Travel in time
Time travelling was always a human desire. Athens was the home of Socrates, Plato, Aristotle and many more who dedicated their life to knowledge. Travelling to Athens is a knowledge experience, and that occurred to many intellectuals who came here, from Sigmund Freud to Jung and Christian Andersen. The city has a glove related to light that means education and practice, depicted on the city’s eternal symbol: the owl and wisdom. Today Athens has a huge number of museums, more than 40, that can fulfill everyone’s dreams and passion for learning.
Walking around Plaka’s streets, meeting randomly people inside museums, galleries, churches, you gain social experience. Knowing the basic of the historical facts related to Athens, mythological, historical, even geological and anthropological, someone definitely approaches the base of the human evolution and progress of the mind.
Greece is History. There could be numerous pages being written about that, but since you are in this page, you either are or will be in Athens. Even that Rome is considered the Eternal city, Athens is the millenium one.
In order to fulfill our intellectual needs, we manage this website, so as Plaka guest learn about the destination he is wondering around. We narrate Athens’ history in 10 phases.
1. Mythical Athens. Greek ethnic identity was created around 8th century BC, with Hesiod and Homer. Their works created the present of the ancient Athenians, after the Dark Ages (11th-8th BC).
2. Pre- democratic Athens. After the colonies that Greeks made around Mediterranean and the Black Sea, the trade flourished and wealth was gathered to some ship owners. They decided to take power in many city-states. In Athens they were stopped, and Solon created the basis for what we now call democracy.
3. Classic Athens. From 600-400 BC, the miracle of Athenian Hegemony was born and died. The Peloponnesian War ended the Athenian supremacy, at least at a point. Greek city states fought until Alexander the Great conquered today Pakistan. His tutor Aristotle was financed to make his own School here, where you can visit it today, Lycaeum. After three centuries of continuous civil wars, Greece was occupied by Romans.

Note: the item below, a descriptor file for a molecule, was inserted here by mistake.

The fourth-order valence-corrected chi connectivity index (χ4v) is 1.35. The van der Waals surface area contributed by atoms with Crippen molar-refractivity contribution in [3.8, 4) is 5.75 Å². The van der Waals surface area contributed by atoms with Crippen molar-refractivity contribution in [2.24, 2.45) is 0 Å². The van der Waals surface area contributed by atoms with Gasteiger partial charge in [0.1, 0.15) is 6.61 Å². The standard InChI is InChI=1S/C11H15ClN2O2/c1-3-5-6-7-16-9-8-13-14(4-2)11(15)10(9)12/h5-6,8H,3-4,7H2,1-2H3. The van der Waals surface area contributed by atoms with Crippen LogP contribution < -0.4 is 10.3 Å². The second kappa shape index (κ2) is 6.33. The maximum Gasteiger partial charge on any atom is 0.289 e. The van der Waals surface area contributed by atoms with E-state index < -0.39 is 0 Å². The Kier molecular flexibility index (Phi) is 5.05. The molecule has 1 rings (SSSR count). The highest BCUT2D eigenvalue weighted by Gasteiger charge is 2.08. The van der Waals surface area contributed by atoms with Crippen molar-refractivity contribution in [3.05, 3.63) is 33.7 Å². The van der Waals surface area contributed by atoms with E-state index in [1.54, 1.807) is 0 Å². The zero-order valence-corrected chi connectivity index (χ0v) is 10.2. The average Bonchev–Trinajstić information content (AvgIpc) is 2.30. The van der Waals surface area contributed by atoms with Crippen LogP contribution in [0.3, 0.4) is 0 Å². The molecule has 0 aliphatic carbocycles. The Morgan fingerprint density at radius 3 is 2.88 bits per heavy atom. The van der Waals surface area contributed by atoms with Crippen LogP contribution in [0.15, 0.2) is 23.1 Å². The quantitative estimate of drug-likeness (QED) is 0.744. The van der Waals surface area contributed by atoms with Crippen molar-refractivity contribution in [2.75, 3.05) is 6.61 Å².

4. Roman Athens. We have to be honest, Rome was either very good or very bad with Athens. During Emperor Hadrian, the city gained much of its past. After Sylla’s invasion, most of the city was sucked and destroyed.
5. Early- Christian Athens. Saint Paul arrived in Athens, where he had a famous speech at Areopagus hill.
6. Byzantine- Medieval Athens. Athens was not an important city during Byzantine times, it was a village. The famous schools closed in the 6th century and Parthenon was made an Orthodox church. After 1204 the city passed to Latins. A Frankish tower that was built in Acropolis was demolished after Athens’ independence. Today it is visible in photos.
7. Ottoman Athens. After the fall of Constantinople in 1453, Athens was occupied a little later. Parthenon was a mosque and some mosques were built around the city.
8. Independent Athens. Acropolis was a fortress and a hard to conquer. But the city was liberated and joined the new born state, but not as the capital.
9. Neoclassical Athens. The birth of the new state inspired all intellectuals across Europe and the world. Neoclassicism was a movement that affected many architects globally.
10. WWII Athens. Athens had heavy casualties during WWII, but also during the civil war that followed.